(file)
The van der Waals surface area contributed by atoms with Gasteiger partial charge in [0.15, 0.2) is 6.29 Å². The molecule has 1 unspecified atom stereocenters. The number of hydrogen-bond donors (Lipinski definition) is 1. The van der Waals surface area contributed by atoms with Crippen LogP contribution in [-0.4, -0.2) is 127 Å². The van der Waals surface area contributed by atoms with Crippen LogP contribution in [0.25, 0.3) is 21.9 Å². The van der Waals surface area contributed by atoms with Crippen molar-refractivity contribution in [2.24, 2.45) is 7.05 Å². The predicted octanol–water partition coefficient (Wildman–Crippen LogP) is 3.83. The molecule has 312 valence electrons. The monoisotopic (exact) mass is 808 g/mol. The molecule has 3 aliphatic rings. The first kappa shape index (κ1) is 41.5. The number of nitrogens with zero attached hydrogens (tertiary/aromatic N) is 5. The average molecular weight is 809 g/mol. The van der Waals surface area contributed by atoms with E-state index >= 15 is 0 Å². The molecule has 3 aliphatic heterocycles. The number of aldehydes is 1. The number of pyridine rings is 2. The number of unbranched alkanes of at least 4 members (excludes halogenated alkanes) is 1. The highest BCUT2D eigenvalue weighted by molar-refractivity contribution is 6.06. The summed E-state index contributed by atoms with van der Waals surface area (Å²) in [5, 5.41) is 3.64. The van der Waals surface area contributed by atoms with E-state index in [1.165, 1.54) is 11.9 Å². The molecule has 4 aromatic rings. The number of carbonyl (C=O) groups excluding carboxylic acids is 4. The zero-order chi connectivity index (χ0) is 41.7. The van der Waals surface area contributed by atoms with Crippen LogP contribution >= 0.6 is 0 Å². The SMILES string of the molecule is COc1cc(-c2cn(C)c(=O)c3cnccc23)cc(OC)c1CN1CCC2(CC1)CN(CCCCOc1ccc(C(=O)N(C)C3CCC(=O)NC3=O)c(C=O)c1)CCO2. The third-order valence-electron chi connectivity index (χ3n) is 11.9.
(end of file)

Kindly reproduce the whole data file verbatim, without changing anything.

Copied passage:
The van der Waals surface area contributed by atoms with Gasteiger partial charge in [0.15, 0.2) is 6.29 Å². The molecule has 1 unspecified atom stereocenters. The number of hydrogen-bond donors (Lipinski definition) is 1. The van der Waals surface area contributed by atoms with Crippen LogP contribution in [-0.4, -0.2) is 127 Å². The van der Waals surface area contributed by atoms with Crippen LogP contribution in [0.25, 0.3) is 21.9 Å². The van der Waals surface area contributed by atoms with Crippen molar-refractivity contribution in [2.24, 2.45) is 7.05 Å². The predicted octanol–water partition coefficient (Wildman–Crippen LogP) is 3.83. The molecule has 312 valence electrons. The monoisotopic (exact) mass is 808 g/mol. The molecule has 3 aliphatic rings. The first kappa shape index (κ1) is 41.5. The number of nitrogens with zero attached hydrogens (tertiary/aromatic N) is 5. The average molecular weight is 809 g/mol. The van der Waals surface area contributed by atoms with E-state index >= 15 is 0 Å². The molecule has 3 aliphatic heterocycles. The number of aldehydes is 1. The number of pyridine rings is 2. The number of unbranched alkanes of at least 4 members (excludes halogenated alkanes) is 1. The highest BCUT2D eigenvalue weighted by molar-refractivity contribution is 6.06. The summed E-state index contributed by atoms with van der Waals surface area (Å²) in [5, 5.41) is 3.64. The van der Waals surface area contributed by atoms with E-state index in [1.165, 1.54) is 11.9 Å². The molecule has 4 aromatic rings. The number of carbonyl (C=O) groups excluding carboxylic acids is 4. The zero-order chi connectivity index (χ0) is 41.7. The van der Waals surface area contributed by atoms with Crippen LogP contribution >= 0.6 is 0 Å². The SMILES string of the molecule is COc1cc(-c2cn(C)c(=O)c3cnccc23)cc(OC)c1CN1CCC2(CC1)CN(CCCCOc1ccc(C(=O)N(C)C3CCC(=O)NC3=O)c(C=O)c1)CCO2. The third-order valence-electron chi connectivity index (χ3n) is 11.9.